Of course, the Endocyte drug still must win regulatory approval, which isn’t a sure thing. But if 177-Lu-PSMA-617 clears that hurdle, Novartis believes it, too, can achieve blockbuster status, typically defined as annual sales topping $1 billion.
Other Hoosier deals
Most corporate mergers don’t share those feast-or-famine dynamics, which helps explain why they are less likely to see such wild swings in price.
For example, British sportswear retailer JD Sports initially expressed interest in buying Indianapolis-based shoe retailer Finish Line Inc. for $13 to $14.50 a share before sealing its purchase in March for $13.50, or a total of $558 million.
In April, Houston-based CenterPoint Energy agreed to buy the Evansville-based electric and gas utility Vectren Corp. for $6 billion. The per-share price was $72, up from the $70 it initially dangled.
Reflecting the unique dynamics of pharmaceutical deals, Eli Lilly and Co. actually cut its offer for Redwood City, California-based ARMO BioSciences Inc. before agreeing in May to buy the immuno-oncology company for $1.6 billion.
ARMO’s lead product candidate, pegilodecakin, is in a late-stage clinical trial for pancreatic cancer and in earlier-stage trials for lung and renal-cell cancer, melanoma and other solid tumors.
Lilly originally dangled $55 per share but sliced its offer to $50 after New Jersey-based Merck & Co. on April 16 reported blockbuster study results for an immunotherapy drug for newly diagnosed patients with advanced non-small-cell lung cancer.
Industry observers viewed the strong results as a competitive setback for ARMO and other companies working on their own non-small-cell lung cancer immunotherapies.
Study results affected the Endocyte sale process in the opposite way, according to the blow-by-blow description of negotiations contained in the SEC filing.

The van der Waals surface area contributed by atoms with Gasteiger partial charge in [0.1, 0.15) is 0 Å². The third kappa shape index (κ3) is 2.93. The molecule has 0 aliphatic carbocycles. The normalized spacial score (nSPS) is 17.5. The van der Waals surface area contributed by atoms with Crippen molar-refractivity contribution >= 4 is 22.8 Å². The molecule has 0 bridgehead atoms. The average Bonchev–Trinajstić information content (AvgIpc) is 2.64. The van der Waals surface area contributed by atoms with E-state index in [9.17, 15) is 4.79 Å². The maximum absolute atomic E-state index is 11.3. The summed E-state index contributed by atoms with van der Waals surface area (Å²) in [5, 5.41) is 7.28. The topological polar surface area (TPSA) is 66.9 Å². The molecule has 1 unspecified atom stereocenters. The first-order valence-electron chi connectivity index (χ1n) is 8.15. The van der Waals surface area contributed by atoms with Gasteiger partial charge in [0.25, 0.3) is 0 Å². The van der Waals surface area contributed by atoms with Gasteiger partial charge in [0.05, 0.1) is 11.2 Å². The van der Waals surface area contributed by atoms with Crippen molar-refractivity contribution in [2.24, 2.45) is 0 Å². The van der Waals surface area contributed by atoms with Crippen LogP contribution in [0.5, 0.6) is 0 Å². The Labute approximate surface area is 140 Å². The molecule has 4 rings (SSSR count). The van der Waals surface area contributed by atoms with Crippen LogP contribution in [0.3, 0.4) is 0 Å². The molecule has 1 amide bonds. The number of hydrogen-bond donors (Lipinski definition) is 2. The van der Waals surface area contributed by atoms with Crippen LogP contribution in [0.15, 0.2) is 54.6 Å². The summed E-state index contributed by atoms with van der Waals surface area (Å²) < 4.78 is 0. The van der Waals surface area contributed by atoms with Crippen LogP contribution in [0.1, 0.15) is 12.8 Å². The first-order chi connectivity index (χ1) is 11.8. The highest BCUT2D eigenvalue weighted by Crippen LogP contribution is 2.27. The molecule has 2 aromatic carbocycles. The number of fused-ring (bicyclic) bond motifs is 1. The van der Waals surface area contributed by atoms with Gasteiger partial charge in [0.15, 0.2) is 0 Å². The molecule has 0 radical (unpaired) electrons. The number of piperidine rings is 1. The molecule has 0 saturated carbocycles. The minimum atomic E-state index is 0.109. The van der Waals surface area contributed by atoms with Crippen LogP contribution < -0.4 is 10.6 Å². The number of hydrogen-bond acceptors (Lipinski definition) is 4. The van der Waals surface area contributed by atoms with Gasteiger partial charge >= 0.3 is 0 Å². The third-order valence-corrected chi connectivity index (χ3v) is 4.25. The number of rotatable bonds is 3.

Novartis began talks with Endocyte in October 2017, and the following April rolled out a non-binding offer of $12.50 per share. After coaxing from Endocyte, it soon bumped up the price to $13 a share and in May ratcheted it up again, this time to $18.
But Endocyte—which also was having discussions of various seriousness with other firms—said that was not enough.
Instead of opening its wallet further, Novartis in June told Endocyte it “had reservations about proceeding with the proposed transaction at that time due to ongoing regulatory and clinical dynamics,” according to the SEC filing, which offers no elaboration.
But then, on Sept. 10, Endocyte delighted investors by announcing that federal regulators had agreed to a new endpoint on a late-stage clinical trial for 177-Lu-PSMA-617.
Rather than having to show benefits in overall survival, it will have to show only something called “radiographic progression-free survival”—meaning the time it takes for a tumor to start growing again as determined by X-rays. The agreement could cut a year off development of the drug and increase its likelihood of ultimate approval.
Just three days later, a Novartis executive reached out to Endocyte CEO Mike Sherman to say the company was interested again. Eight days later, Novartis offered $23 a share. After Endocyte pushed for $27, the companies settled on $24.•